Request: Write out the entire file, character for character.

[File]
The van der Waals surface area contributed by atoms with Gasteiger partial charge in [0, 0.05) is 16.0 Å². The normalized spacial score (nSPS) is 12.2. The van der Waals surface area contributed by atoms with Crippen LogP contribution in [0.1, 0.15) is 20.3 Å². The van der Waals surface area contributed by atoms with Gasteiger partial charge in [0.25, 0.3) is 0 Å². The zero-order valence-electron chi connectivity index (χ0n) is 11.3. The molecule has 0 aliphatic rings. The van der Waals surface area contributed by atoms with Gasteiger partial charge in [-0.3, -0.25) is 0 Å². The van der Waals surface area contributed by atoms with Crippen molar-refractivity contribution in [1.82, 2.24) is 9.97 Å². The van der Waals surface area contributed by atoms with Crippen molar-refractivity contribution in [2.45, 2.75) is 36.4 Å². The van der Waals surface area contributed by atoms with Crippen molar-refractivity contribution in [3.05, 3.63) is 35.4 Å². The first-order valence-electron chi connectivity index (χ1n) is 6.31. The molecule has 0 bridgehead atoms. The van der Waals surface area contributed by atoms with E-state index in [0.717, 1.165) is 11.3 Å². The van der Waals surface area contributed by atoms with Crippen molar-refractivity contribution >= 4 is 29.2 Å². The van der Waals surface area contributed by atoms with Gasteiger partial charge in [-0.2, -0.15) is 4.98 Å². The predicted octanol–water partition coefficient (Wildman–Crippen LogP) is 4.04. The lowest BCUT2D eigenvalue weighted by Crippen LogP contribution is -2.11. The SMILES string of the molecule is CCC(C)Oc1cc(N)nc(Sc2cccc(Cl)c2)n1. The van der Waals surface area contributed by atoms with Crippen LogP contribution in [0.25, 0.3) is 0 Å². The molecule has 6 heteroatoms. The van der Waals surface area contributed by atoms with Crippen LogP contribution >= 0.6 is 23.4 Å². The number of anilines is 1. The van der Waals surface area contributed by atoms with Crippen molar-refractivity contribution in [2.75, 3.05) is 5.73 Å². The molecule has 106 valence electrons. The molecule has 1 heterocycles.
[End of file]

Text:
The van der Waals surface area contributed by atoms with Gasteiger partial charge in [0, 0.05) is 16.0 Å². The normalized spacial score (nSPS) is 12.2. The van der Waals surface area contributed by atoms with Crippen LogP contribution in [0.1, 0.15) is 20.3 Å². The van der Waals surface area contributed by atoms with Gasteiger partial charge in [0.25, 0.3) is 0 Å². The zero-order valence-electron chi connectivity index (χ0n) is 11.3. The molecule has 0 aliphatic rings. The van der Waals surface area contributed by atoms with Gasteiger partial charge in [-0.3, -0.25) is 0 Å². The van der Waals surface area contributed by atoms with Crippen molar-refractivity contribution in [1.82, 2.24) is 9.97 Å². The van der Waals surface area contributed by atoms with Crippen molar-refractivity contribution in [2.45, 2.75) is 36.4 Å². The van der Waals surface area contributed by atoms with Crippen molar-refractivity contribution in [3.05, 3.63) is 35.4 Å². The first-order valence-electron chi connectivity index (χ1n) is 6.31. The molecule has 0 bridgehead atoms. The van der Waals surface area contributed by atoms with E-state index in [0.717, 1.165) is 11.3 Å². The van der Waals surface area contributed by atoms with Crippen molar-refractivity contribution >= 4 is 29.2 Å². The van der Waals surface area contributed by atoms with Gasteiger partial charge in [-0.2, -0.15) is 4.98 Å². The predicted octanol–water partition coefficient (Wildman–Crippen LogP) is 4.04. The lowest BCUT2D eigenvalue weighted by Crippen LogP contribution is -2.11. The SMILES string of the molecule is CCC(C)Oc1cc(N)nc(Sc2cccc(Cl)c2)n1. The van der Waals surface area contributed by atoms with Crippen LogP contribution in [0.25, 0.3) is 0 Å². The molecule has 6 heteroatoms. The van der Waals surface area contributed by atoms with Crippen LogP contribution >= 0.6 is 23.4 Å². The number of anilines is 1. The van der Waals surface area contributed by atoms with Crippen molar-refractivity contribution in [2.75, 3.05) is 5.73 Å². The molecule has 106 valence electrons. The molecule has 1 heterocycles.